Hey, did you know nature is bad and people can be pretty bad too? Getting your blog knocked offline for a few days can inspire some pretty cosmic navel-gazing. (As for the last part, though, it shouldn’t be a worry, as Hitler+ and Stalin+ will have had ethics committees who consented to their existences, and all their existential issues thereby solved.)
The funny thing about apocalyptic warnings like Anissimov’s is that they don’t seem to do a mite to slow down transhumanists’ enthusiasm for new technologies. Notably, despite his Serious warnings, Anissimov doesn’t even consider the possibility that the whole project might be ill-begotten. In fact, despite implicitly setting himself outside and above them, Anissimov is really one of the transhumanists he describes in the same post, who “see nanotechnology, life extension, and AI as a form of candy, and reach for them longingly.” This is because, for all his lofty rhetoric of caution, he is still fundamentally credulous when it comes to the promise of transformative new technologies.
Take geoengineering: in Anissimov’s first post on the subject, he cheered the idea of intentionally warming the globe for certain ostensible benefits. Shortly later, he deleted the post “because of substantial uncertainty on the transaction costs and the possibility of catastrophic global warming through methane clathrate release.” It took someone pointing to a specific, known vector of possible disaster for him to reconsider; otherwise, only a few minutes’ thought given to what would be the most massive engineering project in human history was sufficient to declare it just dandy.
Of course, in real life, unlike in blogging, you can’t just delete your mistakes — say, releasing huge amounts of chemicals into the atmosphere that turn out to be harmful (as we’re learning today when it comes to carbon emissions). Nor did it occur to Anissimov that the one area on which he will readily admit concern about the potential downsides of future technologies — security — might also be an issue when it comes to granting the power to intentionally alter the earth’s climate to whoever has the means (whether they’re “friendly” or not).
One could go on at great length about the unanticipated consequences of transhumanism-friendly technologies, or the unseriousness of most pro-transhumanist ethical inquiries into those technologies. These points are obvious enough.
What is more difficult to see is that Michael Anissimov, Martine Rothblatt, and all of the other writers who proclaim themselves the “serious,” “responsible,” and “precautious” wing of the transhumanist party — including Eliezer Yudkowsky, Nick Bostrom, and Ray Kurzweil, among others — in fact function as a sort of disinformation campaign on behalf of transhumanists. They toss out facile work that calls itself serious and responsible, capable of grasping and dealing with the challenges ahead, when it could hardly be any less so — but all that matters is that someone says they’re doing it.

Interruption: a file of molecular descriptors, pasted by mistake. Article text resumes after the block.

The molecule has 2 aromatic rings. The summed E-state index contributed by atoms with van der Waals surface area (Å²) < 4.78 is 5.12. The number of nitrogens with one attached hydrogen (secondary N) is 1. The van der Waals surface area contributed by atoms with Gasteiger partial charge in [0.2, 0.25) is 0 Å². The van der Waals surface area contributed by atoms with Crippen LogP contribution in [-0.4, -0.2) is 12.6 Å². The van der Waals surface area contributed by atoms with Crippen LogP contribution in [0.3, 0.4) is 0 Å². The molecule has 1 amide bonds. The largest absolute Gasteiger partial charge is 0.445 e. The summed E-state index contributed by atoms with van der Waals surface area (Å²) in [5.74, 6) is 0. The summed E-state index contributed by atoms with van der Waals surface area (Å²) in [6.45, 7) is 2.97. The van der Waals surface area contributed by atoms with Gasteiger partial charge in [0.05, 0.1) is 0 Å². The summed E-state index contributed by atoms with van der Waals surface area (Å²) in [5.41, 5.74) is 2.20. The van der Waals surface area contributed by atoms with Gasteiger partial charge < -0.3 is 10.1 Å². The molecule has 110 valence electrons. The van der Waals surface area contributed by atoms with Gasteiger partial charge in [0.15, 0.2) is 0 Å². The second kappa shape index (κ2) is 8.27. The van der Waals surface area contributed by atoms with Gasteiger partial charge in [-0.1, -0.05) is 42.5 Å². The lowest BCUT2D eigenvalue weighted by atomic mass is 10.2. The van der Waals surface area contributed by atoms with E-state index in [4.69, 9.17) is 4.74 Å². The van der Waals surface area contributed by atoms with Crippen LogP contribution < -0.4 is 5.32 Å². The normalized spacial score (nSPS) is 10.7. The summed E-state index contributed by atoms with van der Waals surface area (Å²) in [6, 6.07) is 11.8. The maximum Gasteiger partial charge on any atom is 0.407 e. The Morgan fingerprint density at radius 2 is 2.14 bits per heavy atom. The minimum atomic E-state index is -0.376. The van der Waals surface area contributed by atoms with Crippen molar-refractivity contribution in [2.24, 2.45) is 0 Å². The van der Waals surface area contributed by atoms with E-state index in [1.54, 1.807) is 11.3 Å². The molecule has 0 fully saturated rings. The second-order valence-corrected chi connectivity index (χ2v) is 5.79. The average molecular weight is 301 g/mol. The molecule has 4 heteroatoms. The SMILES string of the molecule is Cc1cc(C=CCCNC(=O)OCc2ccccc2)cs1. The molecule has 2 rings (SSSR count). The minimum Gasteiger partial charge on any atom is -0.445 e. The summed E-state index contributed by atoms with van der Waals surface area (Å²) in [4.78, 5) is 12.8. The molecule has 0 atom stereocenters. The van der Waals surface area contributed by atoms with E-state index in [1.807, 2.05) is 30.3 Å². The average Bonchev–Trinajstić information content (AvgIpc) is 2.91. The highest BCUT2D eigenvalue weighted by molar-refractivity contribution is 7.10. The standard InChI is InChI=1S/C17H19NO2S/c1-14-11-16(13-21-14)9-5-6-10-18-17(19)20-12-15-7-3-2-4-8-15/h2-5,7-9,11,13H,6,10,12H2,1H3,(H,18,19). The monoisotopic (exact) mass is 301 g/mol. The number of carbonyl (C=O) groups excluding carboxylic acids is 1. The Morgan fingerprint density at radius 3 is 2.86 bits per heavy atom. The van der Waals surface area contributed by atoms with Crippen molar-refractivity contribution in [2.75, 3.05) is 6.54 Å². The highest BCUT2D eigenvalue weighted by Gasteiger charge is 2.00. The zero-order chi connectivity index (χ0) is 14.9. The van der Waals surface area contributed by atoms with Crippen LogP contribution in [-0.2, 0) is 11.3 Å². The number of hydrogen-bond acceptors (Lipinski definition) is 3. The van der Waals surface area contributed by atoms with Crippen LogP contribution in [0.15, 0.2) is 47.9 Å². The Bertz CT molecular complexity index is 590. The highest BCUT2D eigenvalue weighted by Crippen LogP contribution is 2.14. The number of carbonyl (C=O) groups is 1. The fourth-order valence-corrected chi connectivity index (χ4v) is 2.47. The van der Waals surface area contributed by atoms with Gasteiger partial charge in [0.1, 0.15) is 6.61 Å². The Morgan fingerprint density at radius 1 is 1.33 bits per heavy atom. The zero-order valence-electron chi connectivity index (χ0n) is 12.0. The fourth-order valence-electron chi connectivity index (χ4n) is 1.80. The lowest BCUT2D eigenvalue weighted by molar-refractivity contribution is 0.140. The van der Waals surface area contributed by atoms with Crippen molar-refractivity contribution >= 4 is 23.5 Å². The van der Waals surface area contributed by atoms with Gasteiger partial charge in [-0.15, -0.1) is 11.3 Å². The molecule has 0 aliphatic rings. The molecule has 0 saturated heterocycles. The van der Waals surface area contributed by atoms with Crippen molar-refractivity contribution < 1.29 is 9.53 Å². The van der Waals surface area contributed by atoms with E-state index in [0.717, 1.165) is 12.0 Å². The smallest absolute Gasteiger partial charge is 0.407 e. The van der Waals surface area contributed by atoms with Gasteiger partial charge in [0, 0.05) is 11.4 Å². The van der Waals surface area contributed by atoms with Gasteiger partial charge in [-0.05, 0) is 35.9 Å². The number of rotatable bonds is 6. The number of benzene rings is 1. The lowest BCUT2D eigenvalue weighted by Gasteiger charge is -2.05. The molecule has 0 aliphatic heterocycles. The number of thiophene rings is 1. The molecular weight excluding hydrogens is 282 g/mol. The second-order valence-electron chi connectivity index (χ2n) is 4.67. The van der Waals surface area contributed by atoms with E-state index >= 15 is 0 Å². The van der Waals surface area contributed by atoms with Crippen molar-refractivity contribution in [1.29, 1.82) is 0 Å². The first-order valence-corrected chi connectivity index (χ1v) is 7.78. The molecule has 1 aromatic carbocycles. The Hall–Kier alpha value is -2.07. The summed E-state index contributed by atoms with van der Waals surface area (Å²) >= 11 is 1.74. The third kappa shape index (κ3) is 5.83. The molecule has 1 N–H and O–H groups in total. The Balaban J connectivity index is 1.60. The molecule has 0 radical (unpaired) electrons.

Point out to a transhumanist that they are as a rule uninterested in deeply and seriously engaging with the ramifications of the technologies they propose, or suggest that the whole project is more unfathomably reckless than any ever conceived, and they can say, “but look, we are thinking about it, we’re paying our dues to caution — don’t worry, we’ve got people on it!” And with their consciences salved, they can go comfortably back to salivating over the future.


  1. And the alternative is to not think or write about the ethical issues at all? Or because it is "the world's most dangerous idea" to just wish it will go away by not addressing its ethical aspects? The premise of this post is that there is no ethical discussion that could support the introduction in any way of transhumanism because it is "unfathomably reckless." But hey, bubba, the show must go on. It always, always does. The question is, do you want the show to go on with some rules, and hope for the best, or just stick your head in the sand and pray. Ethical rules, albeit imperfect and wobbily argued, will have a higher probability of a beneficent outcome than no rules at all. You call this project "unfathomable." OK, but then its not fair to blame ethicists for their shortcomings in trying to fathom it.